Media Statement from CDC Director Robert R. Redfield, M.D., in Observance of World AIDS Day 2020

Content From: Robert Redfield, Director, Centers for Disease Control and Prevention, U.S. Department of Health and Human ServicesPublished: December 01, 20202 min read


Cross-posted from CDC Newsroom

World AIDS Day

The HIV community has remained resilient in the face of great challenges. So it comes as no surprise that the community has also been steadfast in confronting new hurdles brought on by the COVID-19 pandemic. Despite these difficult times, World AIDS Day presents an important moment to pause, and acknowledge the innovation of the community that has been crucial to fighting disruptions to HIV care, treatment, and prevention efforts that are underway around the world.

Expanding telehealth, for example, has ensured that HIV self-testing, prevention services, and care and treatment have been able to continue. Abroad, CDC’s PEPFAR programs have developed and deployed client-centered practices to deliver lifesaving care and treatment. At the end of September, CDC supported resilient approaches to deliver life-saving HIV treatment to more than 10.6 million people in global settings.

Our commitment remains firm to ending the HIV epidemic in America – and a recent analysis by CDC’s HIV experts further demonstrates the power of diagnosing HIV and beginning treatment early in achieving this goal. The data showed that the rate of HIV-related deaths in the United States fell by nearly half since 2010. Reductions were seen among men and women, all ages, and racial and ethnic groups. Importantly, racial and ethnic differences in HIV-related death rates also declined. These are hopeful signs of progress.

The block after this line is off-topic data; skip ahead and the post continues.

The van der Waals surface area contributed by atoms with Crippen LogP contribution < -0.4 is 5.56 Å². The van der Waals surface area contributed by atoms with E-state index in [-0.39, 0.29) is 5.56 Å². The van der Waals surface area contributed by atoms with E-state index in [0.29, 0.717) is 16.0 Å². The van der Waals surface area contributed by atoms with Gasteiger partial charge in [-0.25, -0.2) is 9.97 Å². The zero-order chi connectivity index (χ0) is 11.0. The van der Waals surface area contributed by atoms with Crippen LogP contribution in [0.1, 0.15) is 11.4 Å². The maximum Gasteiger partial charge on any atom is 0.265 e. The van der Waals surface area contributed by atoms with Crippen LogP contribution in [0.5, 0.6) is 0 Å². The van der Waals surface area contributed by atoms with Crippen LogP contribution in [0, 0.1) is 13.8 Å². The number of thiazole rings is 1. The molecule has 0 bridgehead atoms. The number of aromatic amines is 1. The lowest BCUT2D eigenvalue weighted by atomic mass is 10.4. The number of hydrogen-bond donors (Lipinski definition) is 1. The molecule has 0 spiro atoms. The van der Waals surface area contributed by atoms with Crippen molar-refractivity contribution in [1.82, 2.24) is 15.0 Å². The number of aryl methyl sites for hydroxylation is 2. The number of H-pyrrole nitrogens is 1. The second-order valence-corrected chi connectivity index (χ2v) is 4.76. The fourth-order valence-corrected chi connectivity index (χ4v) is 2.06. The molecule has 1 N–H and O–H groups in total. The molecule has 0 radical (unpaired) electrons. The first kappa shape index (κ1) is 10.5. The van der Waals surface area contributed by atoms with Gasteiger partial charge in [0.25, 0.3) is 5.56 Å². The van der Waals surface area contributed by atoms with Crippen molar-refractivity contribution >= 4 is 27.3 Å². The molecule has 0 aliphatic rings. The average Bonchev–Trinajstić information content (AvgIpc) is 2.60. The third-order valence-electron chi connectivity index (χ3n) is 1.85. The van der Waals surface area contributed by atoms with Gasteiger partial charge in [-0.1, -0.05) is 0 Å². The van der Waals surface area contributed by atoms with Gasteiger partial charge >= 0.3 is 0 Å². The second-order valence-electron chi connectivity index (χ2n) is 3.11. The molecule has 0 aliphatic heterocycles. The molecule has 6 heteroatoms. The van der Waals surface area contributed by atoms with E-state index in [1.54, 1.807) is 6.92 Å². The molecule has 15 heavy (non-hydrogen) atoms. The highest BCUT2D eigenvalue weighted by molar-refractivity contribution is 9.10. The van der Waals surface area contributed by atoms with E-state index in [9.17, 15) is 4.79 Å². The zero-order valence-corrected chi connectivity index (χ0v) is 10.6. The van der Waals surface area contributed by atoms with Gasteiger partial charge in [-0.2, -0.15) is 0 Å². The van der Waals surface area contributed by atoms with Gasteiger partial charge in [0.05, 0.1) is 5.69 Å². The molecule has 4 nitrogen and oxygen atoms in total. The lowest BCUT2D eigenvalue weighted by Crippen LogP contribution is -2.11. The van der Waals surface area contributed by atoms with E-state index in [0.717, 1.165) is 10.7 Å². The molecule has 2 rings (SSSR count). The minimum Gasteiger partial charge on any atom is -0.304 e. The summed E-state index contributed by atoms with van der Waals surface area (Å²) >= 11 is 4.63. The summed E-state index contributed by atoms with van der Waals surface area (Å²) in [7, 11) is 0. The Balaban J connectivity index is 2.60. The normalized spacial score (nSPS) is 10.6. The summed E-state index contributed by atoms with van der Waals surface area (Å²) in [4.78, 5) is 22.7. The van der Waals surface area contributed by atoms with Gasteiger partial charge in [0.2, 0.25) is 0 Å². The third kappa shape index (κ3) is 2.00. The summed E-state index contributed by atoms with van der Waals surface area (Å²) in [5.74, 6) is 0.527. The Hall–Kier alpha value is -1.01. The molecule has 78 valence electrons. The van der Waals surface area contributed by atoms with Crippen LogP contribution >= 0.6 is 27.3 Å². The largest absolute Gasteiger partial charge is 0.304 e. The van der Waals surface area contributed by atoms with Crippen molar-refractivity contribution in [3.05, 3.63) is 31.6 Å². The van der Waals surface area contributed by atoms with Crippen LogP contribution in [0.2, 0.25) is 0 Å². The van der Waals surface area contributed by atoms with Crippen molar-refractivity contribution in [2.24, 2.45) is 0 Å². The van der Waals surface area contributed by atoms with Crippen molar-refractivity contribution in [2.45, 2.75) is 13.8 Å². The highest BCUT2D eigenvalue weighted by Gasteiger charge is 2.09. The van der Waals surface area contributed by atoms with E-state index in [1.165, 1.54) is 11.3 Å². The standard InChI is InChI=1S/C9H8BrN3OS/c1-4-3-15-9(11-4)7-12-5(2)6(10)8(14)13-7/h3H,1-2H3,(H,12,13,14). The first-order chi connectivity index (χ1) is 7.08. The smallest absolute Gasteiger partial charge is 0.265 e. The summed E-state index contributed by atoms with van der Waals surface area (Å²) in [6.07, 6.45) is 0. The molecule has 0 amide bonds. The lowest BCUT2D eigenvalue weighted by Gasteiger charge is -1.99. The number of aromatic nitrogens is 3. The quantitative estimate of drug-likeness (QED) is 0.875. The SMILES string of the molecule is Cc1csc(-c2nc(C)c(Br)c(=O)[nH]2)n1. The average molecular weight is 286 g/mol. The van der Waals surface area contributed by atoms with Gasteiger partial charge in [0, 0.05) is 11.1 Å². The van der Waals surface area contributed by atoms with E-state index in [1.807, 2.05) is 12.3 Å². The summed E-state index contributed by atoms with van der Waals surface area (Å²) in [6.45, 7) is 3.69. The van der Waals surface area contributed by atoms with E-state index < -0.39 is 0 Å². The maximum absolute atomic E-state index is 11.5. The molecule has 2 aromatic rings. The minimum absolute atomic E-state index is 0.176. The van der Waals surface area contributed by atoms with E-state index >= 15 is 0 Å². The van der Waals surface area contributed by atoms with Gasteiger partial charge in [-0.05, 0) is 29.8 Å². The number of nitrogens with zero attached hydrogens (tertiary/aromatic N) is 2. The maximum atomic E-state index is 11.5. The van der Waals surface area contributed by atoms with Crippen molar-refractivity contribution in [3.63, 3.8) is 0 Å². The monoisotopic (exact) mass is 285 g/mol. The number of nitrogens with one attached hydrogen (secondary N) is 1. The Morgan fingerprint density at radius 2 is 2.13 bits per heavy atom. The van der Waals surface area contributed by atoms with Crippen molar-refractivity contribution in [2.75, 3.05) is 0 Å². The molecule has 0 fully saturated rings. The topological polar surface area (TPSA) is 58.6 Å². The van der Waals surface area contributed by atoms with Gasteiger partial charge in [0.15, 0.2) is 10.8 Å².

Much of the reduction in deaths was likely due to diagnosing HIV earlier and helping people with HIV to get and stay on lifesaving treatment.

But our job is far from done – there is still an urgent need to get more people with HIV diagnosed early and into sustained HIV care and treatment; to accelerate efforts to eliminate racial disparities; and foster expanded access to effective HIV prevention, such as pre-exposure prophylaxis or PrEP.

The tools of HIV testing, treatment, prevention, and outbreak response – along with continued commitment from the community – will end the HIV epidemic in America.